At least one bear has been hit and fatally injured by a vehicle so far this spring, and conservation officers warn drivers that bears will be out feeding on the edge of the roads for at least another month.
“Right now, there’s lots of greenery like clover and dandelions on the side of the road that lots of bears will be eating,” said Terrace conservation officer Ryan Gordon May 18.
“That’s typical of every spring. They’re up and looking for food.”
A bear out near Chindemash Creek along Hwy 16 was struck by a minivan and iconservation officers found her suffering off the side of the road and had to put her down, he said.
A moose was struck along Hwy 37 South but ran across the highway and disappeared into the bush.
Ryan said if called about an accident like this, officers will go out to have a look to see if the moose is ok but it’s difficult to track them in the bush.
Moose are hit and do survive because they’re pretty tough animals, he added.
Conservation has received several calls about a grizzly sow charging at people to protect her three cubs.
“Mainly they’re out in that [area] eating eel grass on the ocean there, so when folks stop and get out of their vehicles, she gives them a bluff charge to get out of the area,” he said.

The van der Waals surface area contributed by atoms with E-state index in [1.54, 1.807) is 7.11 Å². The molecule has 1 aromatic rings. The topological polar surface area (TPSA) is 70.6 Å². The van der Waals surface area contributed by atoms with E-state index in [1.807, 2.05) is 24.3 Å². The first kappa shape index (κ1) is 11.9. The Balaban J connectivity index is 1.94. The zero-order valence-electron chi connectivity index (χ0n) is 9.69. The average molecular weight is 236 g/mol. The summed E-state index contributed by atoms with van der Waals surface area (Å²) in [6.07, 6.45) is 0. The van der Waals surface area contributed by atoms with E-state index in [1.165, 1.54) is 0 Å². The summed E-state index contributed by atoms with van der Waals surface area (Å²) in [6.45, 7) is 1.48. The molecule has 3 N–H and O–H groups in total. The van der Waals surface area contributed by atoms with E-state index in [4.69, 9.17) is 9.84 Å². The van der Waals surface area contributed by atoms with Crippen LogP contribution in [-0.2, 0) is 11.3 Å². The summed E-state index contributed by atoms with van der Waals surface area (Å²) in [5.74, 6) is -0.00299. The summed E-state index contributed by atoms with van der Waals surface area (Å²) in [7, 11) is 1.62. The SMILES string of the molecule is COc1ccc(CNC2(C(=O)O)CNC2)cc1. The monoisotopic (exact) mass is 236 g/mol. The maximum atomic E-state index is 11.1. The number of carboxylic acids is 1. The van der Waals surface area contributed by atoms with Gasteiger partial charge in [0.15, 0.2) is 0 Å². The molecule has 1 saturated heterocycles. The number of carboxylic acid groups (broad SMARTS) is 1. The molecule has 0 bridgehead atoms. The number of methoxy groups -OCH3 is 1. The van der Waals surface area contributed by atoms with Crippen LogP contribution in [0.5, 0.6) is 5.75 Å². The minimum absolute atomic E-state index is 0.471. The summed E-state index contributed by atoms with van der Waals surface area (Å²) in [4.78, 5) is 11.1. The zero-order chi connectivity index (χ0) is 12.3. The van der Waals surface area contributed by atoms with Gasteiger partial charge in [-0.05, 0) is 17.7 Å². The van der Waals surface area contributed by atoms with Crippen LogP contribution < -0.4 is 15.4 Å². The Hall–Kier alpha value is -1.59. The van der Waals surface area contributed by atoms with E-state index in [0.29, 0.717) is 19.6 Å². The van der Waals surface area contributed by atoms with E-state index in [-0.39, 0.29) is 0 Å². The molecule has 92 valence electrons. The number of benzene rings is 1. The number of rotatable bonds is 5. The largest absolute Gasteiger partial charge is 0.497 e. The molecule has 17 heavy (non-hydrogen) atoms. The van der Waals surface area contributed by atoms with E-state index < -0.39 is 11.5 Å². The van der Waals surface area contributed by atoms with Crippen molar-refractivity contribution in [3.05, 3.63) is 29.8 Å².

Conservation officers are putting up an electric highway sign to warn people not to stop along the side of the road and take any photos if they see a bear.
“We’ll be patrolling and if people stop and take a photograph, they’ll be given a violation ticket,” said Gordon.
He reminds residents that bears have woken up from hibernation and are ravenous and looking for food which can include seeds in bird feeders, compost, to properly store garbage cans inside and to clean food off of barbecues.
Pick cherries and other fruit off the trees as soon as it’s ripened.
And a reminder to anyone if you see an animal that’s been hit on the road, a bear that’s broken into your shed or other wildlife and environmental issues to call the Report a Poacher and Polluter line at 1-877-952-7277.